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"The Fifth Horseman"

-Robert Arnoux

 (Click to view larger version...)
It's been 30 years, but Andre Junca, who was CEA-Cadarache director from 1974 to 1983, is still a very angry man. "What this guy wrote about Cadarache is a disgrace! We all fell into his trap..."

The "guy" in question was Dominique Lapierre, of the famous Franco-American duo "Lapierre and Collins", the acclaimed authors of such blockbusters as "O Jerusalem", "Is Paris Burning?" and "Freedom at Midnight". In 1978 they were researching a book about international terrorism and nuclear blackmail and asked to visit Cadarache's installations — "The Fifth Horseman", a reference to the Four Riders of the Apocalypse, was eventually published in 1980 in two slightly different versions, one in French, and one in English.

The cast of characters featured the President of the United States, "sad blue eyes" and "deep auburn hair"; Libyan leader Muammar Al Qadafi, a "son of the desert" then in his late thirties; a Palestinian terrorist named Kamal and his brother Whalid, a plutonium expert to whom the French had offered "a key position in the Phoenix programme", the breeder reactor CEA had developed in the late 60's.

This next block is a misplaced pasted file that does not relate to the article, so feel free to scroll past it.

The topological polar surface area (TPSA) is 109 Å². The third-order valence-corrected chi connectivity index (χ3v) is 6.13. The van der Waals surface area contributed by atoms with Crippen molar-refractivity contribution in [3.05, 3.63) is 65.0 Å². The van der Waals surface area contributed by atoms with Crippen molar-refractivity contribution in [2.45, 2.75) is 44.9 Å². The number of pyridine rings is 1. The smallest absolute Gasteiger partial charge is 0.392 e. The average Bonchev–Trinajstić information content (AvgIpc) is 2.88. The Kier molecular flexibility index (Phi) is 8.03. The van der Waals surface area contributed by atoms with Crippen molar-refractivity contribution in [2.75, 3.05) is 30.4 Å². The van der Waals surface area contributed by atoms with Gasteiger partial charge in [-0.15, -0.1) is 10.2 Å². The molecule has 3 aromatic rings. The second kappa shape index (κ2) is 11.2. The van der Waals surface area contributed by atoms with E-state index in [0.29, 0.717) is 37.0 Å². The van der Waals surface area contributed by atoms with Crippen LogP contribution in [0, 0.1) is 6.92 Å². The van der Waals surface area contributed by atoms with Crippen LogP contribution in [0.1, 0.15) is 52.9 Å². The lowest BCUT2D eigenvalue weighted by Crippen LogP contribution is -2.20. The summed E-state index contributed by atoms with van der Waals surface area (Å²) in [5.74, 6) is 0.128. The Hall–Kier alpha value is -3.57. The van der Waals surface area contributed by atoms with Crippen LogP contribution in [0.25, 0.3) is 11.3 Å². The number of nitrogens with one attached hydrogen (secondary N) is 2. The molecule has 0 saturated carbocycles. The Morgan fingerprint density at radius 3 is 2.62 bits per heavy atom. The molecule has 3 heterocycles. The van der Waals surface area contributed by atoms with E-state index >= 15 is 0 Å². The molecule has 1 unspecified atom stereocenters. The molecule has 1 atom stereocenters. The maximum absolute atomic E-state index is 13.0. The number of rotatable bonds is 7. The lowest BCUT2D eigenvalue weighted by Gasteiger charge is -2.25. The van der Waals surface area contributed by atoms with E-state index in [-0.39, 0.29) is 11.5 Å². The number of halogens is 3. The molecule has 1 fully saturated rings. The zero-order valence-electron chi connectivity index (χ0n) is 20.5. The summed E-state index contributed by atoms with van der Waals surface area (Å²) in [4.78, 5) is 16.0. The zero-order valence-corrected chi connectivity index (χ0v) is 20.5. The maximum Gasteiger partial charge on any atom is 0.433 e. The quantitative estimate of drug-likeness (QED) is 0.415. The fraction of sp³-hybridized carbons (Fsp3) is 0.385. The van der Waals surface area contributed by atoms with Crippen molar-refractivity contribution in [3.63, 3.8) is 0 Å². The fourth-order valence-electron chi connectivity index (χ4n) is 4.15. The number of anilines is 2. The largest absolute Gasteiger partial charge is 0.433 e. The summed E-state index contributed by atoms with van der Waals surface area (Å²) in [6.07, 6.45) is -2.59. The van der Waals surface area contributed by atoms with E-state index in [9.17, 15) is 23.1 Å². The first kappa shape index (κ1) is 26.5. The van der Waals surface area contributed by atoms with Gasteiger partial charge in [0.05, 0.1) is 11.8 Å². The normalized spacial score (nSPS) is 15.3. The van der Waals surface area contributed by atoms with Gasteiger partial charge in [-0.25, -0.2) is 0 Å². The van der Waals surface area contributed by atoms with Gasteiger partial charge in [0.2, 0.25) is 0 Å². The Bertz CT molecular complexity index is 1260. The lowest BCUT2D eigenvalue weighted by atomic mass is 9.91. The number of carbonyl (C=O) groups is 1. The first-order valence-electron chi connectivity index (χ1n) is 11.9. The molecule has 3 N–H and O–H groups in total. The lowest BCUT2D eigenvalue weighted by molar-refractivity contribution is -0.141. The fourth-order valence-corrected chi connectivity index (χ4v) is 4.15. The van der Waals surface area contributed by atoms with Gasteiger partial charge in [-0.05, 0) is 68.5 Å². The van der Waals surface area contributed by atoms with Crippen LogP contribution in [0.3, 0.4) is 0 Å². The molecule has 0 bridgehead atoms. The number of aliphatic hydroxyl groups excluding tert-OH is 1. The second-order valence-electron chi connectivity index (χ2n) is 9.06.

In the terrorists' scheme, plutonium was to be stolen from Cadarache, where, in the French version of the book, "the largest plutonium stock in Europe, probably in the world" was stored. Dominique Lapierre, pretending to be researching for a sweeping historical epic on nuclear energy was granted a VIP tour of the installations. "I showed him everything, remembers Andre Junca, Rapsodie, Phebus, even the ATPu plant, and look what he came up with!"

According to Lapierre (p.77 of the French hardback edition), "getting in and out of Cadarache was child's play", the plutonium storage location was "clearly indicated by a pointing arrow on a road sign" and, should the terrorists seize the 200 drums it contained, the alarm would only be raised hours after the plutonium had been stolen: "The Gendarmerie in Peyrolles (7 gendarmes), in charge of protecting the installations, had only one telephone line. A five-year old wouldn't even need a stepladder to cut through it".

The book was to be a huge bestseller, selling millions of copies in more than 30 languages. "When it came out, I raised hell at CEA head offices, says Junca, now 83. Maybe we should have sued. But what could we expect? This guy was like all journalists..."


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